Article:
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AI and copyright

Publications | Yuki Choy

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It is clear that the rise of artificial intelligence “AI” poses different challenges in different areas. One of these areas is copyright, and in particular the requirement of authorship, which will be discussed in more detail in this contribution.

Works are protected by copyright when the work (i) is expressed in a concrete form and (iii) is original. The originality principle requires that the work is “the expression of the author’s own intellectual creation” and bears “the stamp of his personality”. The work is original when a work results from the free and creative choices made by the author.

Copyright protection for works is vested in the author’s intellectual creation. It follows from the jurisprudence of the European Court of Justice “CJEU” (see Infopaq International A/S v Danske Dagblades Forening, C-5/08 and Football Dataco Ltd and Others v Yahoo! UK Ltd and Others, C-604/10) that the work must bear the stamp of the author’s personal touch. Consequently, the work and related copyrights in it can only originate from a natural person.

Copyrights (subject to moral rights that are inalienable) can be transferred by the author, natural person, to a legal person but the legal person can never be the initial author of the work.

AI-generated works raise legal questions, namely whether they can generate originality as they do not comply to the requirement of originality being provided by a natural person.

Some decisions in the United States, which shed a light on the debate, will be briefly discussed here below.

In Thaler v. Perlmutter, it was decided by the United States District Court, District of Columbia that the work “A Recent Entrance to Paradise” generated by the computer system “Creativity Machine” was not eligible for copyright protection. The US Copyright Office refused Stephen Thaler's request to register the work as a copyrighted work given “Creativity Machine” was designated as the author and the work therefore lacked human authorship. The court upheld this refusal, stating that “United States copyright law protects only works of human creation.” With the decision, the court on the one hand acknowledged that "[…], copyright law has proven malleable enough to cover works created with or involving technologies developed long after traditional media of writings memorialised on paper”, and on the other hand stated that “human creativity is the sine qua non at the core of copyrightability, even as that human creativity is channeled through new tools or into new media”. In this regard, the court makes the comparison with works made with a photo camera, which can only be eligible for copyright protection if there are “original intellectual conceptions of the author” (such as, for example, “posing the [subject] in front of the camera, selecting and arranging the costume, draperies, and other various accessories in said photograph, […]”).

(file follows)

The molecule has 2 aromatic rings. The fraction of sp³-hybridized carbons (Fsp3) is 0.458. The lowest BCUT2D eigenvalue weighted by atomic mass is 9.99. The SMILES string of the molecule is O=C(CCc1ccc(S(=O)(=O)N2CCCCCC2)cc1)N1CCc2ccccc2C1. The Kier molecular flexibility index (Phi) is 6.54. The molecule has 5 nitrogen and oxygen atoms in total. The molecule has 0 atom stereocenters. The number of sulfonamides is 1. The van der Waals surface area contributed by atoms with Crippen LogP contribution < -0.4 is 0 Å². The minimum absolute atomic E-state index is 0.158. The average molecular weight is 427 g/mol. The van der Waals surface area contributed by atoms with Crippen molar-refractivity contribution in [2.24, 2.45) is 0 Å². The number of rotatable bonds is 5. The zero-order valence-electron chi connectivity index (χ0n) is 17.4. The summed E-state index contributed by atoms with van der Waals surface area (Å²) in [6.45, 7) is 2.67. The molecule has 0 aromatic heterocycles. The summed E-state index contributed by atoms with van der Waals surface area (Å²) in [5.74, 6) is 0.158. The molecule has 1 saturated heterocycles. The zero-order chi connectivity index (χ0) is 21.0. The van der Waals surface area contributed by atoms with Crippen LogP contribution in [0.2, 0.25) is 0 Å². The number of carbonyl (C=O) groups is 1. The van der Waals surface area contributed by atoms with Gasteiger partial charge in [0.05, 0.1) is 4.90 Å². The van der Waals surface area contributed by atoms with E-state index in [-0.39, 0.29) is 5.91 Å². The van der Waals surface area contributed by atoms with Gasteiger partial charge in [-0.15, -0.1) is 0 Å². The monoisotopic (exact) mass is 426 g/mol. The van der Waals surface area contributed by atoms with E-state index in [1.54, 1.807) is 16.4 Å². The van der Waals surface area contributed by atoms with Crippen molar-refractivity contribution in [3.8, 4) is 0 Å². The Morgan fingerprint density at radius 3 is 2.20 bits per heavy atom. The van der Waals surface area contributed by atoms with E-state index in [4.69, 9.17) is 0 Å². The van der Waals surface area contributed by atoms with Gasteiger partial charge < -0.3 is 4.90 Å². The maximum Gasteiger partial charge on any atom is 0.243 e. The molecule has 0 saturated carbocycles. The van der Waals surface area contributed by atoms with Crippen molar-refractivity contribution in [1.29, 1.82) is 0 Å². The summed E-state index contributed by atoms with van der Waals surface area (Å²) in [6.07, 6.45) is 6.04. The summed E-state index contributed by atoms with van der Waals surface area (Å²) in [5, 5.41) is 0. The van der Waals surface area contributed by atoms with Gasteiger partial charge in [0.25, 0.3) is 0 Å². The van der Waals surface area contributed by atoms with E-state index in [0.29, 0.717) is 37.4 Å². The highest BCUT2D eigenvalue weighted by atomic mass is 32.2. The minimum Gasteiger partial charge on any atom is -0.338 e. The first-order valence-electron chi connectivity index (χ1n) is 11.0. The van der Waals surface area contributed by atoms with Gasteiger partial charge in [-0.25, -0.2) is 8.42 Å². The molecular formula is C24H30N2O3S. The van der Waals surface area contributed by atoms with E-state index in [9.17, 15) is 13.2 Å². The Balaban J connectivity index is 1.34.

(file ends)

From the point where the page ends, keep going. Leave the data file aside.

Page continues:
It follows from the above that to the extent there is “human contribution” AI-generated works may be eligible for copyright protection. Exactly what is to be understood by this “human contribution” and to what extent it is required is not entirely clear.

In this regard, the “Copyright registration guide: works containing material generated by artificial intelligence” of the US Copyright Office offer some guidance stating that "If a work's traditional elements of authorship were produced by a machine, the work lacks human authorship and the Office will not register it. For example, when an AI technology receives solely a prompt from a human and produces complex written, visual, or musical works in response, the "traditional elements of authorship" are determined and executed by the technology-not the human user.” In contrast, the Copyright Registration Guide states that copyright protection may exist in the following cases: “For example, a human may select or arrange AI-generated material in a sufficiently creative way that the resulting work as a whole constitutes an original work of authorship. Or an artist may modify material originally generated by AI technology to such a degree that the modifications meet the standard for copyright protection.” The Copyright Registration Guide was published by the US Copyright Office after its decision refusing copyright protection to photographs generated by Midjourney (AI Art Generator) included in Kashtanova's book “Zayra of the Dawn” since the mere entering of text prompts in Midjourney was not considered sufficient to grant copyright protection to the photographs.

It remains to be seen what position on AI and copyright, and in particular authorship, will be taken by the various courts in Europe and ultimately the Court of Justice of the European Union. In any case, it is clear that the aspect of human contribution (and its degree) will be an important factor in whether or not copyright protection to a work is granted. A case-by-case assessment will therefore always be necessary.

The originality requirement and to what extent it can be fulfilled when it comes to AI-generated works will undoubtedly need to be settled and will definitely generate a debate that will go far beyond the legal issue only.

For more questions on AI and copyright, you can always contact our IP team.